More problems uncovered at city impound as council prepares to switch contractors
On Thursday, San Antonio city council members will vote whether to replace the contractor paid to run the city impound lot. That's where your car is stored if it's crashed, recovered stolen or abandoned.
News 4 Trouble Shooter Jaie Avila was the first to uncover problems there and now he's learned even more vehicles have been sold without their owners getting the required notification.
Wednesday the San Antonio police informed The Trouble Shooters another 107 vehicles were sold at auction during April and the current contractor can't be certain the owners were notified according to state law, because paperwork is missing.
Earlier, Avila reported 67 vehicles were sold during March without required notification letters going out and the police department is still auditing other months to see how many vehicle owners have been affected.
“That's a pretty glaring problem. I was a little taken aback," said Steve Baum, who oversees the contract for SAPD.
SAPD says most of the owners received one warning letter their cars would be sold if they weren't claimed after 35 days. But state law says they're supposed to receive two.
In many cases owners may have just decided it wasn't worth the fees to claim the cars.
However, one owner we spoke to, Mary Sue Pate, says she was saving up money to claim her car after an accident, and had no idea it had been sold at auction.
“Now I have no transportation. I have to depend on other people and I don't like that,” Pate told us in July.
The $48-million contract to run the city's Growdon Impound lot and auction runs out at the end of September. As the Trouble Shooters reported last week, SAPD is recommending the city replace the current contractor, United Road Vehicle Management Solutions with another company: Alanis Wrecker Service, which would team up with an out of state company called Auto Return.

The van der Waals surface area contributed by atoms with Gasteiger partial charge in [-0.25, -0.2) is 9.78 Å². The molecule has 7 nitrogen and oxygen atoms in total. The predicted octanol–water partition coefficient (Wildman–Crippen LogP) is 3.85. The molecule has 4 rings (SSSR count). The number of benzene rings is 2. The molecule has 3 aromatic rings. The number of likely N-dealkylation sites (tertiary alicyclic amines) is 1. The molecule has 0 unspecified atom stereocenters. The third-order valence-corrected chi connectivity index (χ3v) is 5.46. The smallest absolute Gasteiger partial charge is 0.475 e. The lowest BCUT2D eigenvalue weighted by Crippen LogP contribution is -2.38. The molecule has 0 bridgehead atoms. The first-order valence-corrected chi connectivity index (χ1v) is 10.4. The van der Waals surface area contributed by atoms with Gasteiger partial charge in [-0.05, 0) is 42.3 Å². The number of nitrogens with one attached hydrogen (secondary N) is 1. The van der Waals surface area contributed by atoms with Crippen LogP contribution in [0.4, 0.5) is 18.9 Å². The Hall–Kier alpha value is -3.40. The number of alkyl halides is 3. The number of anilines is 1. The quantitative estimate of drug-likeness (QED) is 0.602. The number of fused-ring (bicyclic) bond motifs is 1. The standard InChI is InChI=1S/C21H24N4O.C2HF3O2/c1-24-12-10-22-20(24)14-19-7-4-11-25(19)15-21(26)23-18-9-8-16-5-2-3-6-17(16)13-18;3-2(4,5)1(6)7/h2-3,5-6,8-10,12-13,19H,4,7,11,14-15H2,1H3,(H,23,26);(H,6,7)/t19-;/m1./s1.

Police Chief William McManus told us the mistakes with notifications were a factor in recommending the change.
“We were due for a bid anyway so certainly that would be a factor in considering a new contractor," McManus said.
District 6 Councilman Greg Brockhouse was more blunt.
“It's a very large factor for me, when you can't do the very basic elements of your job, contract performance, when you are missing to that level. When you are missing key notification processes I think that's a total miss and I think you have to hold the vendor accountable for it," Brockhouse told us.
A senior vice president with United Road Vehicle Management Solutions called with a statement, saying:
"URVMS has had a great relationship with San Antonio since 2008. We believe we did the right thing but did not have back up records to prove that. We did not benefit monetarily from this happening. It was not malicious. It was an error but we tried to make it right."
Senior Joel Braverman says they've sent new letters to vehicle owners letting them know their cars were sold without proper notification and they could contact them to receive any proceeds they are owed.
The new, six-year contract will measure customer service performance and enforce penalties for failing to make state-required notifications.